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  6. I often wonder why people buy their children expensive crap when they will only outgrow it. A friend of mine was invited to a baby shower not too long ago, and on their gift registry were (I kid you not) things like $300 leather diaper bags and $600 chandeliers. And they only wanted 100% organic clothes.

    I read your last comment and had to laugh...I ALWAYS buy that book for babies. A friend got it for Emma when she was born, and now I keep up the tradition. It is adorable!

    Happy Birthday...I mean...Tillykke med Fødselsdag...to your husband!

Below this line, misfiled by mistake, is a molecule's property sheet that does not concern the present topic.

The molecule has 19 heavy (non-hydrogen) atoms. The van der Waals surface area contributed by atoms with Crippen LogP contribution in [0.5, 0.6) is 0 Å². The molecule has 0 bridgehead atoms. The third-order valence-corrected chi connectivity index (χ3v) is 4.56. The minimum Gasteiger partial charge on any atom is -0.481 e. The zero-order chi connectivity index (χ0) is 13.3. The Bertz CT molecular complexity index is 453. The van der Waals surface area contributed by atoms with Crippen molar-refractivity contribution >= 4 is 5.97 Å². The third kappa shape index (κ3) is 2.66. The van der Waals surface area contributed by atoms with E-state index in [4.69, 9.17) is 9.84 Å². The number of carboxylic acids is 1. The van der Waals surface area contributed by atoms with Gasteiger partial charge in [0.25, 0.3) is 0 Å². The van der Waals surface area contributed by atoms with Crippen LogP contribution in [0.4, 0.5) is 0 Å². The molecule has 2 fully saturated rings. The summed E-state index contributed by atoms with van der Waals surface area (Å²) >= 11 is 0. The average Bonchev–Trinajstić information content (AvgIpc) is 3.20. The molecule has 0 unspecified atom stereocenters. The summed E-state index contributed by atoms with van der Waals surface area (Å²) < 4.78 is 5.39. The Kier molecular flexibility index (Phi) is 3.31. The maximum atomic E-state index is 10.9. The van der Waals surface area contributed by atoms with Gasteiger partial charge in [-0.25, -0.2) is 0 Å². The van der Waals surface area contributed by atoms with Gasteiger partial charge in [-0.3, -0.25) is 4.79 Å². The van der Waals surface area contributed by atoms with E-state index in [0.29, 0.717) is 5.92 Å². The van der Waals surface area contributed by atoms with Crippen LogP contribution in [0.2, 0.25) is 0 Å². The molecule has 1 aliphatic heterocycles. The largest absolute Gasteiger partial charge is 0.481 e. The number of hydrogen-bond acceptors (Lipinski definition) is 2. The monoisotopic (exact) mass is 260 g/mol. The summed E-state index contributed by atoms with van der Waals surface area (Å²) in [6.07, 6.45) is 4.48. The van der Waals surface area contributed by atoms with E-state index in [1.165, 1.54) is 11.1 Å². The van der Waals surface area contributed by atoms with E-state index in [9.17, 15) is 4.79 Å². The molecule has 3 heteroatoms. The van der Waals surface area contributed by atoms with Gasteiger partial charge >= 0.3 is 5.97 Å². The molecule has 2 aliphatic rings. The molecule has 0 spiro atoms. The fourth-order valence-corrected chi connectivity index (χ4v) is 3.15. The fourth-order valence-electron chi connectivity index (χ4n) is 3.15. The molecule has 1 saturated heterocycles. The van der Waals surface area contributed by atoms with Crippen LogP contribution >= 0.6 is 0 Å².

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  7. I love "The Very Hungry Caterpillar." I've also got a couple of other "go to" kids books that you'll be recieving should you ever present me with a tiny angry little person who doesn't speak the language or understand the culture to spoil. One is "My Monster Momma Loves Me So" by Laura Leuck. It's out of print so I have to order it, and I usually order two or three copies and I've given it to all my neices and nephews. The other is "I Love You, Stinky Face" by Lisa McCourt.

    And then, of course if you wanna get those tears a-flowing there's always "I'll Love You Forever" by Robert Munsch. I've read it about a million times, and it still gets me all choked up.